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Arthroscopy. 2015 Feb;31(2):306-20. doi: 10.1016/j.arthro.2014.09.007. Epub 2014 Nov 14.

Clinical and structural outcomes after arthroscopic repair of full-thickness rotator cuff tears with and without platelet-rich product supplementation: a meta-analysis and meta-regression.

Author information

1
Steadman Philippon Research Institute, Vail, Colorado, U.S.A.
2
Steadman Philippon Research Institute, Vail, Colorado, U.S.A.; The Steadman Clinic, Vail, Colorado, U.S.A.. Electronic address: drmillett@thesteadmanclinic.com.

Abstract

PURPOSE:

The purpose of this study was to perform a systematic review, meta-analysis, and meta-regression of all Level I and Level II studies comparing the clinical or structural outcomes, or both, after rotator cuff repair with and without platelet-rich product (PRP) supplementation.

METHODS:

A literature search of the PubMed and EMBASE databases was performed to identify all Level I or II studies comparing the clinical or structural outcomes, or both, after arthroscopic repair of full-thickness rotator cuff tears with (PRP+ group) and without (PRP- group) PRP supplementation. Data included outcome scores (American Shoulder and Elbow Surgeons [ASES], University of California Los Angeles [UCLA], Constant, Simple Shoulder Test [SST] and visual analog scale [VAS] scores) and retears diagnosed with imaging studies. Meta-analyses compared preoperative, postoperative, and gain in outcome scores and relative risk ratios for retears. Meta-regression compared the effect of PRP treatment on outcome scores and retear rates according to 6 covariates. Minimum effect sizes that were detectable with 80% power were also calculated for each study.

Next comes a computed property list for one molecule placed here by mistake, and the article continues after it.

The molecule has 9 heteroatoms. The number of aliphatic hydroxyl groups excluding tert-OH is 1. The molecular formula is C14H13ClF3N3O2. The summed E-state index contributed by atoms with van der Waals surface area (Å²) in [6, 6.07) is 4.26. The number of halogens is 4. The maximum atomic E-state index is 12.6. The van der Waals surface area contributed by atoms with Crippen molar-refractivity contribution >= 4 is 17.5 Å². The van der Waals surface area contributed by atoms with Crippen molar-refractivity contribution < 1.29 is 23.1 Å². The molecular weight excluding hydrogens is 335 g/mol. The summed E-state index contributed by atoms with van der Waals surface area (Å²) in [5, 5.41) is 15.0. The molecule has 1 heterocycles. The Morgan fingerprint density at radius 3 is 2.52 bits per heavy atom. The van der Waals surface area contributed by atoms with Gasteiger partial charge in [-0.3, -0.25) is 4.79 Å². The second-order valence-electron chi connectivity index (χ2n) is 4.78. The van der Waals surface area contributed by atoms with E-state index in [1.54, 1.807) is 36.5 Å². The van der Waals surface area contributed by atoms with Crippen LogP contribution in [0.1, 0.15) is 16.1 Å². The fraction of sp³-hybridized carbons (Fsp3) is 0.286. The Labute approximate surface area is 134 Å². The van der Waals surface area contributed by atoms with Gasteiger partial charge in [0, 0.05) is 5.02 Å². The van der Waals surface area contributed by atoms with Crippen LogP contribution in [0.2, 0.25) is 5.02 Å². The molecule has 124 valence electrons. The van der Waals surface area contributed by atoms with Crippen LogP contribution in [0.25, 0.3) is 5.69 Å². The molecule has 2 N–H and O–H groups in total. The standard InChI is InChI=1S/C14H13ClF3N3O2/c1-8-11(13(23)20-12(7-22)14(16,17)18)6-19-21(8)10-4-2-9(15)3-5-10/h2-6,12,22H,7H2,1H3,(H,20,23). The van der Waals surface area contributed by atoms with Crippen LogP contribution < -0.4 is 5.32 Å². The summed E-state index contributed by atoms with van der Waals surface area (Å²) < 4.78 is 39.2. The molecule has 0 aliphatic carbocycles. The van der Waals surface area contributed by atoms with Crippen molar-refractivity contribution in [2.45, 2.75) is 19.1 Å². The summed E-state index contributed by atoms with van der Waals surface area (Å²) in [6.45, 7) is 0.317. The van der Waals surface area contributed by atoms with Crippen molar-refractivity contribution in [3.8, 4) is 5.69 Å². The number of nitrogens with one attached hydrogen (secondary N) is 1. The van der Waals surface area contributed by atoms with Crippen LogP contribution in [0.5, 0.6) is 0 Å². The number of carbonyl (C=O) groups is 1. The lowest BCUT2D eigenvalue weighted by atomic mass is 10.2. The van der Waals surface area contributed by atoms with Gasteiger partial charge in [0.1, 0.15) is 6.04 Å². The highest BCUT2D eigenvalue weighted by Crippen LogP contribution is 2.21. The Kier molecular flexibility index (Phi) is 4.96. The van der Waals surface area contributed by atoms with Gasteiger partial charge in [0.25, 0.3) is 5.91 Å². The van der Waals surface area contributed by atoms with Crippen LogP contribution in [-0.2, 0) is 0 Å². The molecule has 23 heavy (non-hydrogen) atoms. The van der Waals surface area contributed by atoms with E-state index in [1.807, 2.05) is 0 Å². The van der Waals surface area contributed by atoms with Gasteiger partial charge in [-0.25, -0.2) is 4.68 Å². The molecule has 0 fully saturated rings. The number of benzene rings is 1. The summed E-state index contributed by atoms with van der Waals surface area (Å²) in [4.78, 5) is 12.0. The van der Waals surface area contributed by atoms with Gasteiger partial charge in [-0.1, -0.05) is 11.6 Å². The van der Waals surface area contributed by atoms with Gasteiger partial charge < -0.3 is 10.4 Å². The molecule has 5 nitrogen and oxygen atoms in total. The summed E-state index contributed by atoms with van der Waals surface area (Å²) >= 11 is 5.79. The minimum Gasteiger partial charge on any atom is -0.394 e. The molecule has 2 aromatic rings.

RESULTS:

Eleven studies were included in this review and a maximum of 8 studies were used for meta-analyses according to data availability. There were no statistically significant differences between the PRP+ and PRP- groups for overall outcome scores or retear rates (P > .05). Overall gain in the Constant score was decreased when liquid PRP was injected over the tendon surface compared with PRP application at the tendon-bone interface (-6.88 points v +0.78 points, respectively; P = .046); however, this difference did not reach the previously reported minimum clinically important difference (MCID) for Constant scores. When the initial tear size was greater than 3 cm in anterior-posterior length, the PRP+ group exhibited decreased retear rates after double-row repairs when compared with the PRP- group (25.9% v 57.1%, respectively; P = .046). Sensitivity power analyses revealed that most included studies were only powered to detect large differences in outcome scores between groups.

CONCLUSIONS:

There were no statistically significant differences in overall gain in outcome scores or retear rates between treatment groups. Gain in Constant scores was significantly increased when PRPs were applied at the tendon-bone interface when compared with application over the top of the repaired tendon. Retear rates were significantly decreased when PRPs were used for the treatment of tears greater than 3 cm in anterior-posterior length using a double-row technique. Most of the included studies were only powered to detect large differences in outcome scores between treatment groups. In addition, an increased risk for selection, performance, and attrition biases was found.

LEVEL OF EVIDENCE:

Level II, meta-analysis of Level I and Level II studies.

Comment in

PMID:
25450417
DOI:
10.1016/j.arthro.2014.09.007
[Indexed for MEDLINE]

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